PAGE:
Citizen Science Tips From The Marine Conservation Society and Rock Pool Project
Rock pools – the small pools left in the rocks of beachs and cliffs on a falling tide – offer a fascinating and easily accessible insight into life beneath the waves. With a few months of summer still remaining, the UK's Marine Conservation Society (MCSUK) and the Rock Pool Project have teamed up to produce a free video introducing viewers to the wonders – and the potential benefits to citizen science – of rock pooling.
In the video, available at the end of this article and on MCSUK's YouTube channel, MCS Ocean Ambassador, Inka Cresswell, and rock pooling expert and marine biologist, Dr Ben Holt, share an introduction into the world of rock pooling; equipping novices with all the information, safety advice and confidence they need to explore the world beneath the waves.
The strong tides that are present along UK coastlines provide a range of opportunities to discover rock pool wildlife. Rock pools are inhabited by a range of different species, including crabs, anemones, fish, starfish and a variety of seaweeds, among others. As rock pool habitats remain largely unchanged between being below the surface and then exposed at low tide, they provide a shallow window into the depths of the underwater world, without having to learn to dive, or, in fact, get especially wet.
'Rock pools are a fantastic way to explore life underwater, whilst keeping dry,' said Cresswell. 'From velvet swimming crabs to anemones and starfish, there are so many incredible creatures to be discovered. Rock pooling is free, fun and educational, so it’s a great activity for families spending time at the seaside. Why not see what you can find?'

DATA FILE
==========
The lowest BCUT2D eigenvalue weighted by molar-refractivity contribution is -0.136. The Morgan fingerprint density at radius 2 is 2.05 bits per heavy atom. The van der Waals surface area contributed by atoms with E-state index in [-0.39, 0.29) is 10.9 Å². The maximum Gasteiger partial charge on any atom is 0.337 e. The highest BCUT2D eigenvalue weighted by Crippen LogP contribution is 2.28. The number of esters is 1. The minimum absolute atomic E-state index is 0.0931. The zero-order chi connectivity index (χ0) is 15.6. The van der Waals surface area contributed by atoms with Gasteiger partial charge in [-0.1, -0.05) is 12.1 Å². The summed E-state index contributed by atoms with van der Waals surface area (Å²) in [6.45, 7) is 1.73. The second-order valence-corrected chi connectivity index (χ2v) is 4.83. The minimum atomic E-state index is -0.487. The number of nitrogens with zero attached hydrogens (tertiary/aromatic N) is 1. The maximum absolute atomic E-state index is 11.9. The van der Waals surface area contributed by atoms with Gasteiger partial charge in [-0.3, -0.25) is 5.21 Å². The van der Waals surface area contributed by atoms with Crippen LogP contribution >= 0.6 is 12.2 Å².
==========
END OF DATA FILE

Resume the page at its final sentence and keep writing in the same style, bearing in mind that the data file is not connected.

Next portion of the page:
Top rock pooling tips from the experts include:
- Plan to visit around low tide when more rock pools and wildlife will be exposed
- Take good footwear for protection and to prevent slipping
- No need for buckets and nets, a small takeaway food tray is ideal for viewing wildlife and can be easily carried (just remember to reuse, recycle or dispose of it properly afterwards!)
- Take a reusable water bottle, ocean safe sun screen and a camera to record wildlife
- Carefully turn over stones to see if there are creatures hiding beneath (and always return them)
- Use an ID guide and record findings
- Be careful not to harm any creatures or keep them out of the water for too long
Dr Ben Holt, who runs the Rock Pool Project, said: 'British rock pool habitats are some of the best in the world. They’re freely available to everyone, and rock pooling is a great activity for people of all ages. Exposure to nature and to the sea provides numerous health and well-being benefits, and rock pooling is an activity that allows you to completely immerse yourself in the marine world.'
Exploring rock pools and the shorelines is not only a fun family activity, but can also provide scientists with important conservation data when combined with the Marine Conservation Society’s sightings programme. Sightings of turtles and jellyfish are particularly important and can be reported via MCS UK's website. Seaweed data is also being collected, and the location of seagrass fields – a vitally important, and under threat, marine habitat – can be reported to Project Seagrass.
The Rock Pool Project has a free rock pool wildlife survey programme that people can perform at their local beaches' and also runs expert-led rock pool safaris based in Falmouth and Plymouth.
Finally, to make To make sure that everyone can enjoy the coast when they visit, the Marine Conservation Society’s annual Great British Beach Clean is a week-long series of beach cleaning events which not only clears the seaside of litter, but gathers information which has led to new laws including single-use plastic carrier bag charges across the UK. This year's GBBC will be held between 17-26 September 2021.